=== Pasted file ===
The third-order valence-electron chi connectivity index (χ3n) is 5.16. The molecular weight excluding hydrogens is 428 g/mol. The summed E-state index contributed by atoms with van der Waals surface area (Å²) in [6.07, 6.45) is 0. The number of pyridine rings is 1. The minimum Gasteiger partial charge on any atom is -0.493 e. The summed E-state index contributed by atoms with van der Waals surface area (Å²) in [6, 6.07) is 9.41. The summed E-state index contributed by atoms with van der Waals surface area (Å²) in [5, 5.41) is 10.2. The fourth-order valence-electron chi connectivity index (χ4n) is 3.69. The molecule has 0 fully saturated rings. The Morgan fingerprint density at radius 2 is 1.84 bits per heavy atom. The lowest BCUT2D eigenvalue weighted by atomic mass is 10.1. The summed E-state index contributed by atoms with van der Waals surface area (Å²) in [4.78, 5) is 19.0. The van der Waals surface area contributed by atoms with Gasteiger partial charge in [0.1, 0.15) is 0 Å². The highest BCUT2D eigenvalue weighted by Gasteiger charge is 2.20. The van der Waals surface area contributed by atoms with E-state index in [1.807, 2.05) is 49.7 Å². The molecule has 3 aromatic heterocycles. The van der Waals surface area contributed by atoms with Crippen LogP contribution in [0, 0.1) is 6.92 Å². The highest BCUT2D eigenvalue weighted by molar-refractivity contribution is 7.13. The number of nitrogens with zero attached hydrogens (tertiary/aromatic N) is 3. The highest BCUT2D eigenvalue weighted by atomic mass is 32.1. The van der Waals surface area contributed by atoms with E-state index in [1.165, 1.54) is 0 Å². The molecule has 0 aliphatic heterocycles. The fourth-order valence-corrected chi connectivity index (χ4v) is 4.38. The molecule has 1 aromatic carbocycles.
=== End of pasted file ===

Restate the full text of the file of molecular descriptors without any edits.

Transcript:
The third-order valence-electron chi connectivity index (χ3n) is 5.16. The molecular weight excluding hydrogens is 428 g/mol. The summed E-state index contributed by atoms with van der Waals surface area (Å²) in [6.07, 6.45) is 0. The number of pyridine rings is 1. The minimum Gasteiger partial charge on any atom is -0.493 e. The summed E-state index contributed by atoms with van der Waals surface area (Å²) in [6, 6.07) is 9.41. The summed E-state index contributed by atoms with van der Waals surface area (Å²) in [5, 5.41) is 10.2. The fourth-order valence-electron chi connectivity index (χ4n) is 3.69. The molecule has 0 fully saturated rings. The Morgan fingerprint density at radius 2 is 1.84 bits per heavy atom. The lowest BCUT2D eigenvalue weighted by atomic mass is 10.1. The summed E-state index contributed by atoms with van der Waals surface area (Å²) in [4.78, 5) is 19.0. The van der Waals surface area contributed by atoms with Gasteiger partial charge in [0.1, 0.15) is 0 Å². The highest BCUT2D eigenvalue weighted by Gasteiger charge is 2.20. The van der Waals surface area contributed by atoms with E-state index in [1.807, 2.05) is 49.7 Å². The molecule has 3 aromatic heterocycles. The van der Waals surface area contributed by atoms with Crippen LogP contribution in [0, 0.1) is 6.92 Å². The highest BCUT2D eigenvalue weighted by molar-refractivity contribution is 7.13. The number of nitrogens with zero attached hydrogens (tertiary/aromatic N) is 3. The highest BCUT2D eigenvalue weighted by atomic mass is 32.1. The van der Waals surface area contributed by atoms with E-state index in [1.165, 1.54) is 0 Å². The molecule has 0 aliphatic heterocycles. The fourth-order valence-corrected chi connectivity index (χ4v) is 4.38. The molecule has 1 aromatic carbocycles.